It’s a broad spectrum of data, covering day and night, urban and suburban, and sun and rain. The footage covers four locations: San Francisco in California, Mountain View in California, Kirkland in Washington and Phoenix in Arizona. Around 50 percent of the data is from San Francisco, where the sensor-adorned setup has become a common sight.

Pedestrians labeled by the system.


Beyond simple camera footage, the set also includes labels of what the car saw and how it interpreted the data. Vehicles, signs, pedestrians and cyclists are all labeled. The set covers 12 million 3D labels and 1.2 million 2D labels.

“We intend to make even more data available,” Anguelov explained. Future plans involve publishing benchmarks on key problems in the space, organizing competitions, and adding more data based on community feedback. “This is just the first cut.”

Prior to this set, one of the most popular sets to work with was the KITTI Vision Benchmark Suite produced by Karlsruhe Institute of Technology and Toyota Technological Institute at Chicago. The set launched in 2012 though, and Waymo claims the data is not as good.

KITTI covers just one lidar and four cameras, two of which are in greyscale. It has 15,000 90-degree labeled frames, and offers 80,000 labeled 3D boxes plus 80,000 labeled 2D boxes. Waymo also argues that the lidar-to-camera synchronization is not as good as it is on its own dataset.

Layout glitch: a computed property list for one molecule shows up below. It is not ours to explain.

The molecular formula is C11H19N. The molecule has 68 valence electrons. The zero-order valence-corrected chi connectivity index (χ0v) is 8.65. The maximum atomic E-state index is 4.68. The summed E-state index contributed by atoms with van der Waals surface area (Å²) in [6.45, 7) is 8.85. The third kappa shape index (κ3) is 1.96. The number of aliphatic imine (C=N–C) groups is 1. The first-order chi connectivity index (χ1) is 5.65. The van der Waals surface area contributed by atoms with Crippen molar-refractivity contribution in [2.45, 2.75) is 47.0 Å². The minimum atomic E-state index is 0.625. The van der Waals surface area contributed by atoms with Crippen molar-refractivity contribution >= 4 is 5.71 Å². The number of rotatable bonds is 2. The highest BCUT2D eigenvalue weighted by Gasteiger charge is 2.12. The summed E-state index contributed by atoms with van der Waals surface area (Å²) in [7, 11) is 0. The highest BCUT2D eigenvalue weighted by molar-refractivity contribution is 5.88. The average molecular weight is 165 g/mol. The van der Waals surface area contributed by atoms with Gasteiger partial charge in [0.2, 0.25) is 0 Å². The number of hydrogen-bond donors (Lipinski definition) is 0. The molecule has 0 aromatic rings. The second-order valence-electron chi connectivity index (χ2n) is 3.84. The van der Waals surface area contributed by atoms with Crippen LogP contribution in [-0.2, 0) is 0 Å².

Waymo Open Dataset: The Race to Build Level 5

So why now? With Tesla racing to build its own computer vision system, and even the likes of Apple exploring the space, why is Waymo opening up its sets now?

It’s important to note that the data is only intended for non-commercial purposes, and the license agreement would forbid an automaker from using it in their commercial vehicles.

“We felt…not just us, I think several different companies felt at roughly the same time that the field was currently hampered by the lack of suitable datasets,” Anguelov said. “We decided to contribute our part to ultimately make researchers in academia ask the right questions. And for that, they need the right data.”

A Waymo van.


However, Anguelov was keen to dispel the notion that Waymo is giving up on its in-house autonomous capabilities. It’s a difficult problem to solve: British chip expert Arm previously told Inverse they expect level five to reach consumers in around 2027. One Toyota official claimed in 2017 that geographically-restricted level four could launch by 2020, but full-blown level five would be much further away. Waymo CEO John Krafcik said in November 2018 that it’ll be decades before self-driving cars are ubiquitous.

“It is not an admission in any way that we have problems solving these issues,” Anguelov said. “But there’s always room for improvement in terms of efficiency, scalability, amount of labels you need.”

As Waymo looks to expand its tests and trial runs, its dataset launch could help tackle some of the big questions around how to take the human out of the driver’s seat.